Building Intrinsic Motivation: A Guide for Business Professionals

Steve LudwigCoachingLeave a Comment

two people stood over writing on the pavement stating "Passion Led Us Here"

If you are reading this, you likely already have a decent level of intrinsic motivation. While we all need external validation and support—monetary incentives, promotions, or accolades—we know they don’t provide enough fuel for the length of a career. So, it becomes a question of what motivates you, as an individual, beyond those external factors.

What is surprising is that we have found people with strong internal motivation also wind up getting external validation as well.

Before we dive into some concrete advice, it helps to understand what intrinsic motivation is.

Understanding Intrinsic Motivation

Intrinsic motivation refers to the desire to engage in an activity for its inherent satisfaction rather than for an external reward. It’s driven by personal enjoyment, fulfillment of personal values or commitments, interest, or the inherent challenge of the task, as opposed to external pressures or desires. For business professionals, this means a genuine passion for their work, a deep interest in their industry, the pure joy of mastering a challenging project, serving others in a meaningful way, etc.

We don’t believe that superhuman efforts are necessary to strengthen your intrinsic motivation. Nor do we suggest that you can transform a work environment or job that is a bad fit by just “getting motivated.” Here are some steps you can take to build intrinsic motivation.

Self-awareness and Reflection: This is very important. If you don’t know what lights your fire, you will have a hard time adding fuel to that fire.

Ask what truly resonates with you. What activities make you lose track of time? Which tasks leave you feeling accomplished and satisfied, even in the absence of praise or rewards? Why?

Equally important is understanding what makes you feel drained. What takes your energy away?

Reflecting on these questions can reveal your true passions and interests.

Set Personal Goals: Of course, team and company goals are very important, but what do you want to accomplish for yourself at the same time? Understanding what you want to get out of the work will help drive intrinsic motivation.

These should be goals you’re passionate about, irrespective of external pressures. Maybe you aim to master a new business strategy, understand a complex topic, or enhance your leadership skills.

Embrace the Growth Mindset: It can be easy to think you can’t really change. However, research shows that’s not true. Popularized by psychologist Carol Dweck, the growth mindset emphasizes the belief that abilities and intelligence can be developed with effort, learning, and persistence. By adopting this mindset, challenges become opportunities to learn, and setbacks are seen as chances to grow, fostering intrinsic motivation.

Surround Yourself with Passionate Individuals: Enthusiasm is contagious. Surrounding yourself with people who are intrinsically motivated can bolster your own drive and ambition. Their passion and drive can reignite your own flame, pushing you to pursue activities with innate interest.

If you have a challenging work culture or a boss, you can find your tribe outside of the office in professional organizations, Meet Up groups, or clubs.

Prioritize Autonomy: While guidance and supervision are necessary, excessive micromanagement can extinguish intrinsic motivation. Give yourself the autonomy to approach tasks in unique ways, make decisions, and own the outcomes. This creates a sense of responsibility and pride in one’s work.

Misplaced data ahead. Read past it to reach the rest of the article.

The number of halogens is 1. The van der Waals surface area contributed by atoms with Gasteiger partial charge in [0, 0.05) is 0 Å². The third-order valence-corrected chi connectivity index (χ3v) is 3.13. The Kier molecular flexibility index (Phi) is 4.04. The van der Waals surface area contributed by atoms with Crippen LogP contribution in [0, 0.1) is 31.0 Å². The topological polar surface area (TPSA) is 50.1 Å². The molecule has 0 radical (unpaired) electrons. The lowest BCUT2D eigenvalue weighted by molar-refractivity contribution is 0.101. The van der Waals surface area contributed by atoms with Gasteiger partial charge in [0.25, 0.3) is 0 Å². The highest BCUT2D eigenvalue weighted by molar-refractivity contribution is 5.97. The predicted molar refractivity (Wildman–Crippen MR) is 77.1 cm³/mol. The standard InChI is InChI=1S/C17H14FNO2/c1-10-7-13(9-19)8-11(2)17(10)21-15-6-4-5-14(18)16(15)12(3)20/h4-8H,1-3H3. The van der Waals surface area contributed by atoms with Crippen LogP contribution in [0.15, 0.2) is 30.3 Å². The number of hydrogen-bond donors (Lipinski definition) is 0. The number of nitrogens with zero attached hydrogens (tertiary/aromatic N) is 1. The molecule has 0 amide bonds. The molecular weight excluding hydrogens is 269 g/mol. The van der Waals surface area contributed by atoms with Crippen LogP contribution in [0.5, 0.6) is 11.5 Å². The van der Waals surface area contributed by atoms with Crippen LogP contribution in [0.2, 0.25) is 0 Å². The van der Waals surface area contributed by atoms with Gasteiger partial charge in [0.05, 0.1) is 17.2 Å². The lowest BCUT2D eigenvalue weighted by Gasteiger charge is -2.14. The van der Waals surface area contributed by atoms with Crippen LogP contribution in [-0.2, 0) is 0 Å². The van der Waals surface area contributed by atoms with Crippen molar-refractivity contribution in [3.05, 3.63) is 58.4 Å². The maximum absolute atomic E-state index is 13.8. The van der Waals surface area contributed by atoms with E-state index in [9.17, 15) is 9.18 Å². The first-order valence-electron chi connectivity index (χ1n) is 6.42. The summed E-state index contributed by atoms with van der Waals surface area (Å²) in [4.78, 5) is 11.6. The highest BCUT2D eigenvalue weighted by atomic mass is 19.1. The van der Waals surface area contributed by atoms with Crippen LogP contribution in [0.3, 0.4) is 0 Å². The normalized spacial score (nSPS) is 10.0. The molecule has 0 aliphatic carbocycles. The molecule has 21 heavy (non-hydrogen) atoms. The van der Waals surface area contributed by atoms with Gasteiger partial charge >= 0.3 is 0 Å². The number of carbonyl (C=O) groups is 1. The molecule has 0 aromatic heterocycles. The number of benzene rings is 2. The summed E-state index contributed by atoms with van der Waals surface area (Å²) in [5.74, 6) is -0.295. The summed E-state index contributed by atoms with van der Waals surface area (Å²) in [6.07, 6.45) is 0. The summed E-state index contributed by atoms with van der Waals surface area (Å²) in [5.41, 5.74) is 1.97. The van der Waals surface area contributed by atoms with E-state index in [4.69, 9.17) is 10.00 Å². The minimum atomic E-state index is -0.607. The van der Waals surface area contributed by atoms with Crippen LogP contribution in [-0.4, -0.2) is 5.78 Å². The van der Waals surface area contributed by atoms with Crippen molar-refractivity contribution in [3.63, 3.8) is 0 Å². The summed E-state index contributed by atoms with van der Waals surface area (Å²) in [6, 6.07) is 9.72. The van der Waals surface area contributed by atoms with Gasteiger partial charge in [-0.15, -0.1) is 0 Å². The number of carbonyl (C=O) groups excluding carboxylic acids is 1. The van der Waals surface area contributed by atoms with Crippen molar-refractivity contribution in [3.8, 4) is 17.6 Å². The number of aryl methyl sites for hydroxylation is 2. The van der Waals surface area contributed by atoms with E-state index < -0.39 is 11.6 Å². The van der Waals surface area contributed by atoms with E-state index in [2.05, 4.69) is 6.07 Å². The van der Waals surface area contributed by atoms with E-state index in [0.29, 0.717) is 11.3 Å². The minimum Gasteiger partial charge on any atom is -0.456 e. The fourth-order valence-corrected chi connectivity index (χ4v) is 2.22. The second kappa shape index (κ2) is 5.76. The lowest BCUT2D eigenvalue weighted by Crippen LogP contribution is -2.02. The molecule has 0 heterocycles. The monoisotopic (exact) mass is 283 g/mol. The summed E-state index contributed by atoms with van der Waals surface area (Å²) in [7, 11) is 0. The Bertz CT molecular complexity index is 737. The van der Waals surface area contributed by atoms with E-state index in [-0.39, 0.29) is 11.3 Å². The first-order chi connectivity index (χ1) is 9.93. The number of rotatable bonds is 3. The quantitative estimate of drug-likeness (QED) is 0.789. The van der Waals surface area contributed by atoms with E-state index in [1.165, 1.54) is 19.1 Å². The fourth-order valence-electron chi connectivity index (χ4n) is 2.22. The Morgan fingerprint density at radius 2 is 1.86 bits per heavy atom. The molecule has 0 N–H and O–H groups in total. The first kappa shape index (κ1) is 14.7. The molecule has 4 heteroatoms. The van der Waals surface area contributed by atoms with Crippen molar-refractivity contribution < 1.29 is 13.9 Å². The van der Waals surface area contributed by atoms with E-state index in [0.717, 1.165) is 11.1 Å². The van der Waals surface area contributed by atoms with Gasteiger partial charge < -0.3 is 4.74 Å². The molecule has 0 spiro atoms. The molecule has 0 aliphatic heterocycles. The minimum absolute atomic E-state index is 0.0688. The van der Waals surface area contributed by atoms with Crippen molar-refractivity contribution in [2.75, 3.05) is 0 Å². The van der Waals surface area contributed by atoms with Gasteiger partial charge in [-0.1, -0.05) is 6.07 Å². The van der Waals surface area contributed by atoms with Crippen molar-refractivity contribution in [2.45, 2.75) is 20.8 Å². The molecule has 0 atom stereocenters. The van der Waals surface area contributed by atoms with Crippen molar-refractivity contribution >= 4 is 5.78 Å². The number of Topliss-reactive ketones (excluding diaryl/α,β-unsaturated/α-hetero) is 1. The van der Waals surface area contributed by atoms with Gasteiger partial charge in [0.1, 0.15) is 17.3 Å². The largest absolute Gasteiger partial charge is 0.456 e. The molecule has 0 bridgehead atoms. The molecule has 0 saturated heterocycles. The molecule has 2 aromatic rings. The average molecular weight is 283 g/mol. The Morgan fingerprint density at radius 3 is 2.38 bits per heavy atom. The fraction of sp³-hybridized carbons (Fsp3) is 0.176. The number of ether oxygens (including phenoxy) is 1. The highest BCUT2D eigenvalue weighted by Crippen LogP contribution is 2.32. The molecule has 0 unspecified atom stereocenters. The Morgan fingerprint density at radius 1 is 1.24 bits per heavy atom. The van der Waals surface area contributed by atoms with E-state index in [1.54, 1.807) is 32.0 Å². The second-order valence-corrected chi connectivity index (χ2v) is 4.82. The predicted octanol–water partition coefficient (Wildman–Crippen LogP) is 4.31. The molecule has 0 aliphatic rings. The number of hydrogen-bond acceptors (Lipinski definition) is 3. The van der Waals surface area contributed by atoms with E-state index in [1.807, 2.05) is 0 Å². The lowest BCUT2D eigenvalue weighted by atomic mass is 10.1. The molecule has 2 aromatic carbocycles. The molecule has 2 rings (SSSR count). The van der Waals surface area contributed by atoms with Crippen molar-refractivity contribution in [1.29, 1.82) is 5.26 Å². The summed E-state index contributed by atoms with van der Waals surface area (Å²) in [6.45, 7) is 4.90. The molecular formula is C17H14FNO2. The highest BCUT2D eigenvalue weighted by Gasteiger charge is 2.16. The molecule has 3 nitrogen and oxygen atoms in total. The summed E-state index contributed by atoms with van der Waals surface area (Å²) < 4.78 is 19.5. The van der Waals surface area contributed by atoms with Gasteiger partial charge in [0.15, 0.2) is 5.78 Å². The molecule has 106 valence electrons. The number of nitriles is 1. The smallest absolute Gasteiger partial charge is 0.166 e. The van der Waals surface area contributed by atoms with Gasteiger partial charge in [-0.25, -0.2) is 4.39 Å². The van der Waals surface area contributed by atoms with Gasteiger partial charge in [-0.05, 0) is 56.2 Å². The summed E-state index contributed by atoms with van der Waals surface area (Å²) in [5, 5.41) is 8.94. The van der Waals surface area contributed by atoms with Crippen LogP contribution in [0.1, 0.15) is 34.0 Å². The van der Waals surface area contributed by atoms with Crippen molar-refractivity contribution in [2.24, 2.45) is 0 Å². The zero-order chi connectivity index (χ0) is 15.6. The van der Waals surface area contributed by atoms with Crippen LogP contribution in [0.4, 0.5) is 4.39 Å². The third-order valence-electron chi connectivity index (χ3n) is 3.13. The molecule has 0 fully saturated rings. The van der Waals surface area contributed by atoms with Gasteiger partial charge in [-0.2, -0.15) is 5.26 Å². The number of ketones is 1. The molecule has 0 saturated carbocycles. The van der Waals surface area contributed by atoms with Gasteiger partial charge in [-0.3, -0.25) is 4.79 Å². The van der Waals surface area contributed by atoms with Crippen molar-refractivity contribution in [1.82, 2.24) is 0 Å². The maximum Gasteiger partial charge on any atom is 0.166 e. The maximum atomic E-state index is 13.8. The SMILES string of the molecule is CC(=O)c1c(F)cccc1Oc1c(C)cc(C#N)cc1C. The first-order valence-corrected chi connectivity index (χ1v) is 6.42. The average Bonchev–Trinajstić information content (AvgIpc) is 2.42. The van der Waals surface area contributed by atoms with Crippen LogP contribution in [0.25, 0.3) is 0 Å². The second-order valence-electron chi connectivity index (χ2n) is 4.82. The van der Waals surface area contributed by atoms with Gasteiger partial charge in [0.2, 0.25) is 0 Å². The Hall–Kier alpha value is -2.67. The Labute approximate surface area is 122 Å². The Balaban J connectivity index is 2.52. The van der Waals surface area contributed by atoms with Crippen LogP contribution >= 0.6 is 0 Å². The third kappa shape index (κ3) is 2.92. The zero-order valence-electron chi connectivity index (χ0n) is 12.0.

Sometimes, you might need to take on a personal project outside of the traditional scope of your daily job if you are not given the opportunity at work. While not ideal, it can create new areas for personal growth and professional opportunities.

Seek Feedback, Not Validation: It’s okay to want validation. As we mentioned above, we all need some. External validation feels good, but it’s fleeting. And, if you have some insecurity (which most of us do), sometimes that praise won’t do what you were hoping it would.

Instead of seeking praise, actively request constructive feedback. This not only provides a pathway for growth but also shifts the focus from external accolades to internal improvement, thereby nurturing intrinsic motivation.

Engage in Continuous Learning: The world of business is ever-evolving. Make it a point to keep learning, not because it might lead to a promotion or pay hike, but because it satiates your curiosity. This could mean attending workshops, reading books, listening to podcasts, or simply engaging in thoughtful discussions with peers.

Celebrate Small Wins: While the completion of a massive project is rewarding, it’s the journey that offers numerous opportunities for intrinsic satisfaction. Celebrate the small milestones along the way. Recognizing these moments can rekindle passion and remind you of why you embarked on this path in the first place.

Take a Vacation: Get away from work. Take a real break. More research is showing that taking time off is critical to preventing burnout, improving creativity, and increasing long-term productivity. Who knew?

People cannot stay motivated if they are exhausted. You are no exception.

And you just might have some fun.

In the vast ocean of business, where external pressures and ever-changing tides can often lead one astray, intrinsic motivation serves as the inner compass, guiding professionals toward their true north. It’s an asset, a force, and most importantly, a choice. By recognizing its importance and actively cultivating it, individuals can not only achieve professional success but also find genuine fulfillment in their journey.

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